Thanks to my dentist, I’ve learnt a new Aussie word this week. He had asked me if I had lived in Oz long enough to understood the slang locals use – I said I thought I had. He then questioned if I had ever met an “Ocker”. I had no idea what he was talking about. He explained that an Ocker was a person from a “regional” area (gentle way of saying from the boonies) that wears a singlet (tank top – not unitard), thongs (flip flops) and carries an “esky” (food cooler for beach going) and a “tinnie” (beer). Their language is bursting with slang and reminds me of the rhyming, sing-song sound of London cockney.
The term “ocker” is used both as a noun and adjective for an Australian who speaks and acts in a rough and uncultivated manner, using a broad Australian accent.
The definition reminds me of the familiar “bogan” term that I understand is used to describe an unsophisticated individual. I was curious if there was a difference and this is what I discovered:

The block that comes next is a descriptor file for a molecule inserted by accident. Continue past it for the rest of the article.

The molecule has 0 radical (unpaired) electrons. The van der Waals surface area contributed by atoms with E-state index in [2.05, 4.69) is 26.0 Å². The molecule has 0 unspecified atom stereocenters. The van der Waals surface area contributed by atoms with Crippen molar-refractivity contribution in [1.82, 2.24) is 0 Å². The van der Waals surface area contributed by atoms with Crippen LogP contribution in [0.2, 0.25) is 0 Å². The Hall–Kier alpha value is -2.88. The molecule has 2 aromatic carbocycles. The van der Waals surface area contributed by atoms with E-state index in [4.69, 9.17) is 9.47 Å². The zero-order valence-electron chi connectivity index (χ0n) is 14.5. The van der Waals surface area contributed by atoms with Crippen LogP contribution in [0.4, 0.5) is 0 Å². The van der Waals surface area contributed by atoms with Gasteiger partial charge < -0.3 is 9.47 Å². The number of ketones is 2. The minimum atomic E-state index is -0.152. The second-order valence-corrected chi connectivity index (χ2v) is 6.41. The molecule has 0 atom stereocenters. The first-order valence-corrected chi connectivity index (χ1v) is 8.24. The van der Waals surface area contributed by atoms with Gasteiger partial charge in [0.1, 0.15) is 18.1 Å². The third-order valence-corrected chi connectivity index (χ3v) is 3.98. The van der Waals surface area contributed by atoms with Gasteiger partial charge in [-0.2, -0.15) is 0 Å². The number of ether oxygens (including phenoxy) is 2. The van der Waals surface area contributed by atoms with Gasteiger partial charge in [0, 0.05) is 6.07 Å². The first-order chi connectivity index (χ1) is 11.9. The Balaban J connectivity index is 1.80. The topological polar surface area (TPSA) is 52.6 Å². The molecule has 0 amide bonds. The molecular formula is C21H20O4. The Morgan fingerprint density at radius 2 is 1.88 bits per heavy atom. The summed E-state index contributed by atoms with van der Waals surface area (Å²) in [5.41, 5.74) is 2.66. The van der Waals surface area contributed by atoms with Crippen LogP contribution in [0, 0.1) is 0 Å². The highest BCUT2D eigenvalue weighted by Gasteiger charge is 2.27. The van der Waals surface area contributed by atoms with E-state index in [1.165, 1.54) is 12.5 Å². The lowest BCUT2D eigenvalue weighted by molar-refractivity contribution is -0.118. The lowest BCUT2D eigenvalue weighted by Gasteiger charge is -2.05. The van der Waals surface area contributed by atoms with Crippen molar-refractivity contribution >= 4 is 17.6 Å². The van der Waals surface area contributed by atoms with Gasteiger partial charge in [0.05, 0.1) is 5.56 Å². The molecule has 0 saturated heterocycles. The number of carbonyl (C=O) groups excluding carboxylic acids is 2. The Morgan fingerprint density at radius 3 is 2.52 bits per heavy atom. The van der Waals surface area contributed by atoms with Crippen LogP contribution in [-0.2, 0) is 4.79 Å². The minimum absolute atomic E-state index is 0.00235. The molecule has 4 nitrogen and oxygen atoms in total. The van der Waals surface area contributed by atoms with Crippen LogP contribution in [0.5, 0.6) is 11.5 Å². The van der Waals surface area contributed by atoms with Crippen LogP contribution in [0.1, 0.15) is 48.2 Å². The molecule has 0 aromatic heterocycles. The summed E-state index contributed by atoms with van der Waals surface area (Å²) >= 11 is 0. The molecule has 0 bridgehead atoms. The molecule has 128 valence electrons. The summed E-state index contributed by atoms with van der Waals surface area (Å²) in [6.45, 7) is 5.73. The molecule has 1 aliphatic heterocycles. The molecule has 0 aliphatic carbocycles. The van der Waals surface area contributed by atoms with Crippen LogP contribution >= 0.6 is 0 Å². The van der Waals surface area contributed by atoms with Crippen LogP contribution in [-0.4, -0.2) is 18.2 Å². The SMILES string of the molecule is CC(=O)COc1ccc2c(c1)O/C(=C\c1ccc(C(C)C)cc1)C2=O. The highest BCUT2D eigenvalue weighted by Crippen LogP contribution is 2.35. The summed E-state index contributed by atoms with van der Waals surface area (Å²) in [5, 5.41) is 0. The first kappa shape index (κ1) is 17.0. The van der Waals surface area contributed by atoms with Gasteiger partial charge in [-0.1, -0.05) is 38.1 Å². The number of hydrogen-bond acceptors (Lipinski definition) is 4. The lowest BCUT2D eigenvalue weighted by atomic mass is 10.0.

Bogan is Australia and New Zealand slang for a person whose speech, clothing, attitude and behaviour are considered unrefined or unsophisticated. Depending on the context, the term can be pejorative or self-deprecating. The prevalence of the term bogan has also been associated with changing social attitudes towards social class in Australia.
Since the 1980s, the bogan has become a very well-recognised subculture, often as an example of bad taste. It has antecedents in the Australian larrikin and ocker, and various localised names exist that describe the same or very similar people to the bogan.
In the end they are related. Look at me connecting the dots, yeah! Learning about cultural nuances and spending enough time in a place to actually understand them makes ex-pat life so great.